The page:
CONDO vs CO-OP

Issue

Condominium apartments have sevaral advantages over Cooperatives, whether you live on the east coast, or the west coast of this wonderful and diverse nation.

If you are like me, live and own a New York City condo, you had three choices when you were ready to buy a home.

First, you could spend double, triple-digits, and sometimes even more on a townhouse. These costs are prohibitive for many, not to mention that you may wind up being the superintendent of your own home.

Or, you could purchase a cooperative apartment, aka a ‘co-op’. However, here you will have to be vetted and disclose your personal finances as well as your life history to a group of strangers, not to mention that you will also agree to live according to a set of building rules that sometimes appear to me to be excesive.

This is why I felt that a condo was the smarter purchase and perhaps the best investment. In most cases, the only thing that matters is whether you qualify for a mortgage, or have the money to purchase your apartment. The good news is that there are no onerous co-op board package to fill out; there is no need to tell strangers how much money you earn, or have in the bank, explain where it came from, what are your political viewpoints, and other potentially charged questions.

Condos are supposed to give you more privacy and freedom, or so I thought. That is, as long as everyone else is considerate of all owners and neighbors and as long as the owners do not wind up renting their unit to lo low lifers. Unfortunately some owners decide to purchase a unit as an investment and rent them to folks who have not been vetted, who scream at each other at all hours of the day and night, who keep loud animals, or decide to participate in destructive behaviour and practices. That is the the when an owner who lives in their unit has to put their foot down and become CONDO COP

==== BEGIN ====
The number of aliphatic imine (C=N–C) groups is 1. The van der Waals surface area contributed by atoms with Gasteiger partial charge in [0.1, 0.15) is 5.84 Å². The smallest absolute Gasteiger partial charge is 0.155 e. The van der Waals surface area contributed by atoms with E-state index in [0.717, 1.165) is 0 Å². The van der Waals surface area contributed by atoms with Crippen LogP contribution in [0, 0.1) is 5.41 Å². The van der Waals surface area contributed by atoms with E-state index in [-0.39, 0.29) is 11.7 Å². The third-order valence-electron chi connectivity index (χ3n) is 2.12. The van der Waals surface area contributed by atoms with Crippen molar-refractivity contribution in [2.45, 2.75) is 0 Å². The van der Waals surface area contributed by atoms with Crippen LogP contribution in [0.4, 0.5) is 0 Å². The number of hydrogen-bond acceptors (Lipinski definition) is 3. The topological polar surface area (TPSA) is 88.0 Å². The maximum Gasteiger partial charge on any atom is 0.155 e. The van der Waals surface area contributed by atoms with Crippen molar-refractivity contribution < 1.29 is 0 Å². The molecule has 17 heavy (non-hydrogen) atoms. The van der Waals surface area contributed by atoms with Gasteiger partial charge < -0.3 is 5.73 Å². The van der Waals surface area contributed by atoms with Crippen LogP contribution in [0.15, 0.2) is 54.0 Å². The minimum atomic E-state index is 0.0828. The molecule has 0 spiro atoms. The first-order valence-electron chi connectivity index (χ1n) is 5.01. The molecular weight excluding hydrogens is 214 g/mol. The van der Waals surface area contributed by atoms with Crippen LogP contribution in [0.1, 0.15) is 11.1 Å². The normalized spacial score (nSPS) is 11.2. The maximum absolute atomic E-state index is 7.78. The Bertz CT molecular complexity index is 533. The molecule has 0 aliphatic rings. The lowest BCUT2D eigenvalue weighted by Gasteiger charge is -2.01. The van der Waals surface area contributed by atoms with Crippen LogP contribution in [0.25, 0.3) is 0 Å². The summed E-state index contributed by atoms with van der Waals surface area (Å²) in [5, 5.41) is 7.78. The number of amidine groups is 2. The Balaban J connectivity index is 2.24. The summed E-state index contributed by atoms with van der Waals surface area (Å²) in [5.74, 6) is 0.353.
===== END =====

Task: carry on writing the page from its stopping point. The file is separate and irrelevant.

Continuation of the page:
A word to the wise and a game plan... If you have decided on the idea of buying a condo or coop, you may wish to consider the following recomendations:

Make sure you know all the players in that building. These may change over the years, but it's good to know if any of your future neighbors could be wackos or lowlifes. Trust me, it could happen.

In the case of new developments, it is impossible to know who your neighbors are going to be. If this is the situation, try to be either first or last last. If you are first, you should know that developers are trying to make a splash and generate a momentum when it comes to sales, not o mention that they also need to sell a percentage of these condos to qualify as a functioning business entity. Be last if the project has been on the market for a long time. This is when there are large discounts to be had, so they can get rid of their remaining units.

Also know that smaller developments in tiny out of the way areas are usually harder to sell. However, if these meet your needs there are plenty of deals to enjoy. Next, bring cash to the table. Buyers who don't rely on mortgages, or creative financing are a developer and a broker's dream. Last, but not least.... Respect that asking price because when developers have to lower their asking prices, they are lowering the value of all the other units. However, you can try to work our side deals, like closing costs, legal fees, free parking...etc.

A word to the wise is sufficient. "Caveat Emptor"... "Buyer Beware".